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Effects of Chemotherapy on Pregnancy for Survivors of Childhood Cancer Treated Between 1970 and 1999

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Key Points

  • Receipt of alkylating chemotherapy was associated with a reduced likelihood of pregnancy for both male and female survivors, according to an analysis in the Childhood Cancer Survivor Study cohort.
  • Associations with dose were observed for cyclophosphamide, ifosfamide, procarbazine, and cisplatin among males and for busulfan and lomustine among females.

In an analysis in the Childhood Cancer Survivor Study cohort reported in The Lancet Oncology, Chow et al found that increasing doses of several alkylating agents reduced the likelihood of fathering a pregnancy among male survivors of childhood cancer, with fewer drug associations with pregnancy observed among female survivors.

Study Details

The study involved data from 10,938 5-year survivors of the most common types of childhood cancer who were diagnosed before age 21 years and treated at 27 sites in the United States and Canada between 1970 and 1999 and who were not exposed to pelvic or cranial radiotherapy. Doses of 14 alkylating agents and cumulative cyclophosphamide equivalent doses were assessed in relation to pregnancies and live births occurring between the ages of 15 and 44 years. A total of 3,949 patient siblings were included as a comparison group.

Pregnancy and Live Birth

After a median follow-up of 8 years from the later of cohort entry or age 15 years, 4,149 survivors (38%) reported having or fathering a pregnancy, with 3,453 (83%) reporting at least one live birth. After a median follow-up of 10 years, 2,445 (62%) reported a pregnancy, with 2,201 (90%) reporting at least one live birth.

In multivariate analysis, both male survivors (hazard ratio [HR] = 0.63, P < .0001) and female survivors (HR = 0.87, P < .0001) had reduced likelihood of fathering or having a pregnancy, and both male survivors (HR = 0.63, P < .0001) and female survivors (HR = 0.82, P < .0001) had a reduced likelihood of having a live birth.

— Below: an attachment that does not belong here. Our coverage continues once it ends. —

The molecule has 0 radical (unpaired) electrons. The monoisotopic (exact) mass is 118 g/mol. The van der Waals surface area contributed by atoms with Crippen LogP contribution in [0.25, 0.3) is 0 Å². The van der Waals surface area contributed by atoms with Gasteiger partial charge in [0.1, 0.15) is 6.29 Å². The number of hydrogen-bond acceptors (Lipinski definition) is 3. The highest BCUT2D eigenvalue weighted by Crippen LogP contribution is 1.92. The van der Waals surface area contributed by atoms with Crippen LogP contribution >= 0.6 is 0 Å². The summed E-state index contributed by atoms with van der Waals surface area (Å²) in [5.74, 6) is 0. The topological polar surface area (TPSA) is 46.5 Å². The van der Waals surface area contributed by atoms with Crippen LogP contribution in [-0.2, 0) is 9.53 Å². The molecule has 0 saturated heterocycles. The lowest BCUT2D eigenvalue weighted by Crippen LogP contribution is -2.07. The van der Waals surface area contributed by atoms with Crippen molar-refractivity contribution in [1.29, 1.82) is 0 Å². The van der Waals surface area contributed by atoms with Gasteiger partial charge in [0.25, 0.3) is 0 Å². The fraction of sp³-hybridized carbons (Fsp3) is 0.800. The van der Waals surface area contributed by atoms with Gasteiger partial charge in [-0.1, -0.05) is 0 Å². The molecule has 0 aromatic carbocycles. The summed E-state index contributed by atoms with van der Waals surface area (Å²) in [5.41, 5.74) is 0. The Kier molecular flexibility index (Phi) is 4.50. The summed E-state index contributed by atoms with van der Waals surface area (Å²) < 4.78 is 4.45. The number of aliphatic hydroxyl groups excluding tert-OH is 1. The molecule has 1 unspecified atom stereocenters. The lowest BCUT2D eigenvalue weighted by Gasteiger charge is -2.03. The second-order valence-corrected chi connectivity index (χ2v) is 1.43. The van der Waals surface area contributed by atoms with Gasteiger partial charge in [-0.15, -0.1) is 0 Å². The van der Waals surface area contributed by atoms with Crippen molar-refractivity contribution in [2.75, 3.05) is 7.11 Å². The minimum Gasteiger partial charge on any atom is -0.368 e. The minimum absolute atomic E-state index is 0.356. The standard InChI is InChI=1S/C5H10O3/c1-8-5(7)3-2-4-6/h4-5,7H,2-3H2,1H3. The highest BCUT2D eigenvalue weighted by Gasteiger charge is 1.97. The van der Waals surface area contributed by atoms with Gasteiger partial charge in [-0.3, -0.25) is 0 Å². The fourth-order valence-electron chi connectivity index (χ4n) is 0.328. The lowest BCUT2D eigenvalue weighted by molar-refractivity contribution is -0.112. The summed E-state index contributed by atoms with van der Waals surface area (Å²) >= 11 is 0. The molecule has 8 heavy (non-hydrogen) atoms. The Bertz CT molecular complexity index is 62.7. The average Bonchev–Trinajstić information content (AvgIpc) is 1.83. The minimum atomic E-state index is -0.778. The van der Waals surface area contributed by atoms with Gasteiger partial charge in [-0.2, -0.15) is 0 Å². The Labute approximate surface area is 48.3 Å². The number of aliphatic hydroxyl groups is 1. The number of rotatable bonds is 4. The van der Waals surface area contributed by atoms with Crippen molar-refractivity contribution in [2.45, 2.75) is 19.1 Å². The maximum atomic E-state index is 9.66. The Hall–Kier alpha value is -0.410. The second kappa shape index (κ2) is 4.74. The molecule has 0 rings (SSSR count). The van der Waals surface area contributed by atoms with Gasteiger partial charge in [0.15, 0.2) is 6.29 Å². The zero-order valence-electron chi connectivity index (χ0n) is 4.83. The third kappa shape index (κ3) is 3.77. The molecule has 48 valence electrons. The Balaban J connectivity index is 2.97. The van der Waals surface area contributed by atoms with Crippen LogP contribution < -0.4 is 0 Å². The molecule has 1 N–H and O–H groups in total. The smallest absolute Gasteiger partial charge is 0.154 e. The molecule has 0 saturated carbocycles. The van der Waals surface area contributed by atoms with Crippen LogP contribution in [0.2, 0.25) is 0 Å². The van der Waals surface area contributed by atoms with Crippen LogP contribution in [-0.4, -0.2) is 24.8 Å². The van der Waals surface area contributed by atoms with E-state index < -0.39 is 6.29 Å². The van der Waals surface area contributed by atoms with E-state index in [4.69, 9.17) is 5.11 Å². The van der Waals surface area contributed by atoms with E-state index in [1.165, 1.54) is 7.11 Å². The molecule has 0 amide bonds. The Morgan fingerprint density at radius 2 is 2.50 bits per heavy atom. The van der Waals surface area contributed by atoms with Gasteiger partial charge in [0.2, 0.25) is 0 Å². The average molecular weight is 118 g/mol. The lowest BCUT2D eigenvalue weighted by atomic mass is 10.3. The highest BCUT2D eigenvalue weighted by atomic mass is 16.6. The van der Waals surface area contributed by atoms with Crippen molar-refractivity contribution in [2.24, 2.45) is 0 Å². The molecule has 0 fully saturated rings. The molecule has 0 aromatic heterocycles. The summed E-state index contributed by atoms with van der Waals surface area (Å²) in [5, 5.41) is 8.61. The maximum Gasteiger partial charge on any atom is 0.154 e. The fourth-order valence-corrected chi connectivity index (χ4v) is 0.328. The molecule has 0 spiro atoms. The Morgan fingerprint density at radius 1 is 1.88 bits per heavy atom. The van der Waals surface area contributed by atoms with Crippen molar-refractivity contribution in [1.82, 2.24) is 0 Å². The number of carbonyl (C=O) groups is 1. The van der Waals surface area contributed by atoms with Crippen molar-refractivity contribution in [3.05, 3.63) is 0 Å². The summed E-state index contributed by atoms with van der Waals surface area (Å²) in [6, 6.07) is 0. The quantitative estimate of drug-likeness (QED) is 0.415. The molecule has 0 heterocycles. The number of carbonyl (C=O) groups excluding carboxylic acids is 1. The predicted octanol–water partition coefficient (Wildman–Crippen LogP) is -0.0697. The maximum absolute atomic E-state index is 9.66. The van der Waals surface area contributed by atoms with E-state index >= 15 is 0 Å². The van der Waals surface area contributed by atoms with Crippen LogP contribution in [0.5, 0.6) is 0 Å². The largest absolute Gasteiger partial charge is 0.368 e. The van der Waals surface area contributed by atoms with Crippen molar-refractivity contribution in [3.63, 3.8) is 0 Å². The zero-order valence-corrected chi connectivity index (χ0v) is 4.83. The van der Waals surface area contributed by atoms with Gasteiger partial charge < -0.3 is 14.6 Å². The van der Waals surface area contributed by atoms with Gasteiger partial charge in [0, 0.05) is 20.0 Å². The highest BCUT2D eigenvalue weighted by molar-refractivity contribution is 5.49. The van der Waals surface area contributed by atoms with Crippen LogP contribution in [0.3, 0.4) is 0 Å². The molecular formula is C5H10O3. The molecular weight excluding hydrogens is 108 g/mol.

Dose Associations

Among male survivors, a reduced likelihood of pregnancy was associated with upper-tertile doses of cyclophosphamide (HR = 0.60, P < .0001), ifosfamide (HR = 0.42, P = .0069), procarbazine (Matulane; HR = 0.30, P < .0001), and cisplatin (HR = 0.56, P = .0023), with a cyclophosphamide equivalent dose being significantly associated with a decreased likelihood (HR = 0.82, P < .0001, per 5,000 mg/m2 increment).

Among female survivors, busulfan (HRs = 0.22, P = .020, for < 450 mg/m2, and 0.14, P = .0051, for ≥ 450 mg/m2) and lomustine (Gleostine; HR = 0.41, P = .046, for ≥ 411 mg/m2) were significantly associated with a reduced likelihood of pregnancy, with a cyclophosphamide equivalent dose being associated with a significantly reduced likelihood only for comparison of upper quartile vs no exposure (HR = 0.85, P = .023). Findings for live birth were similar to those for pregnancy.

The investigators concluded: “Greater doses of contemporary alkylating drugs and cisplatin were associated with a decreased likelihood of siring a pregnancy in male survivors of childhood cancer. However, our findings should provide reassurance to most female survivors treated with chemotherapy without radiotherapy to the pelvis or brain, given that chemotherapy-specific effects on pregnancy were generally few. Nevertheless, consideration of fertility preservation before cancer treatment remains important to maximise the reproductive potential of all adolescents newly diagnosed with cancer.”

The study was funded by the National Cancer Institute, the National Institutes of Health, and American Lebanese–Syrian Associated Charities.

Eric J. Chow, MD, of Fred Hutchinson Cancer Research Center, is the corresponding author of The Lancet Oncology article.

The content in this post has not been reviewed by the American Society of Clinical Oncology, Inc. (ASCO®) and does not necessarily reflect the ideas and opinions of ASCO®.


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